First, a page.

Mainstream Culture Refocused: Television Drama, Society, and by Xueping Zhong

By Xueping Zhong

Serialized tv drama (dianshiju), probably the most well-liked and influential cultural shape in China over the last 3 many years, deals a large and penetrating examine the tensions and contradictions of the post-revolutionary and pro-market interval. Zhong Xueping's well timed new paintings attracts recognition to the a number of cultural and historic legacies that coexist and problem one another inside of this dominant type of storytelling. even if students are inclined to concentration their recognition on elite cultural tendencies and avant-garde hobbies in literature and picture, Zhong argues for spotting the complexity of dianshiju's melodramatic mode and its numerous subgenres, in influence "refocusing" mainstream chinese language tradition. Mainstream tradition Refocused opens with an exam of tv as a story motif in 3 modern chinese language art-house movies. Zhong then turns her consciousness to dianshiju's most vital subgenres: "emperor dramas," "anti-corruption dramas," "youth dramas," and "family-marriage dramas." The Epilogue returns to the connection among intellectuals and the construction of mainstream cultural which means within the context of China's post-revolutionary social, fiscal, and cultural transformation.

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At the start of the scene, the frame is completely filled by a television screen, showing one episode of Dynasty (the well-known American prime-time soap opera that ran between 1981 and 1989). Two lovers, their conversations dubbed in Chinese, are in an intimate moment. Meanwhile, an off-screen space is indicated through the sound of breathing and snoring. With a reverse cut, we see the three members of Ermo’s family—husband, son, and Ermo—still sitting on stools against a wall, sound asleep. Their collective breathing is amplified while the camera lingers on their faces and then, zooming out, on the rows of stools in front of them (indicating that the whole village has been here, but they have now all left).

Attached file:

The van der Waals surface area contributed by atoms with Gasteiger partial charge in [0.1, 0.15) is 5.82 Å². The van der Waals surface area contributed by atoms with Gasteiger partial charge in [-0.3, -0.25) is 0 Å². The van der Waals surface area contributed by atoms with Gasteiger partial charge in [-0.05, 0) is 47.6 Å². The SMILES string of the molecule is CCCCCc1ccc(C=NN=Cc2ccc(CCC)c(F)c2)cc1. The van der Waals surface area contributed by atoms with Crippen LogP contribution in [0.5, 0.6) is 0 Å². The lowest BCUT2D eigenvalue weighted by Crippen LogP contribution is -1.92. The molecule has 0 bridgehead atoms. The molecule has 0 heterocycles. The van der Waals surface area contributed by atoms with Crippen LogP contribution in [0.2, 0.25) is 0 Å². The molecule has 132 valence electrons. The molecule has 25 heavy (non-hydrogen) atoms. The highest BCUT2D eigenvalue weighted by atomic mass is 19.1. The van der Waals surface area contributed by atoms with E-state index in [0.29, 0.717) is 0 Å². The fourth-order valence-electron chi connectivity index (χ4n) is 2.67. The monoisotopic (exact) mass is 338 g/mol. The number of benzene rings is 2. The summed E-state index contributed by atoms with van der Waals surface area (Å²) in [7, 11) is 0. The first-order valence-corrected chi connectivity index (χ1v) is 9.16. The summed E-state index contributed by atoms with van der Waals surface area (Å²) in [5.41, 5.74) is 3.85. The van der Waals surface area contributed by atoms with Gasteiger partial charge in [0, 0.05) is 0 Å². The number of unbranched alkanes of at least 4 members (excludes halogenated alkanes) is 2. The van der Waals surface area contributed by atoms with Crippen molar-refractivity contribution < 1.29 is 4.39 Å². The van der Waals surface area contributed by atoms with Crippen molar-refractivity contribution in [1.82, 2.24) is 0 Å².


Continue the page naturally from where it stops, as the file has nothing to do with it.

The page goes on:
The script writers of Yearnings included such then well-known writers as Wang Shuo and Zheng Wanlong (both of whom had been known for having produced “oppositional” literature). 64 Like Williams, most of these critics did not immediately associate the medium of television with commercial interests but as yet another addition to the existing narrative forms in literature, film, and theater, only more promising in terms of transmission and reception. I identify this as another layer in the quantitative and qualitative dialectic regarding the evolution of television drama in China.

Incidentally, anyone familiar with the history of the People’s Republic of China would infer that the apartment must have been assigned by the factory to his mother: it is located in an old residential compound that bears the marks of an earlier era. The buildings, like the characters old and young in the film, though for now still left standing, nevertheless look run down and depressingly grey in the midst of a dilapidated landscape that is in yet another moment of transition. Unlike that bygone Maoist era, however, the remaining living spaces built during that era, though visibly run-down, continue to stand, bearing with them overlapping temporali- F i l m ic - T e l e v is ua l I n t e r t e x t ua l i t y & I d e o lo g ic a l R e n e g ot i at i o n s : 37 ties in the present.

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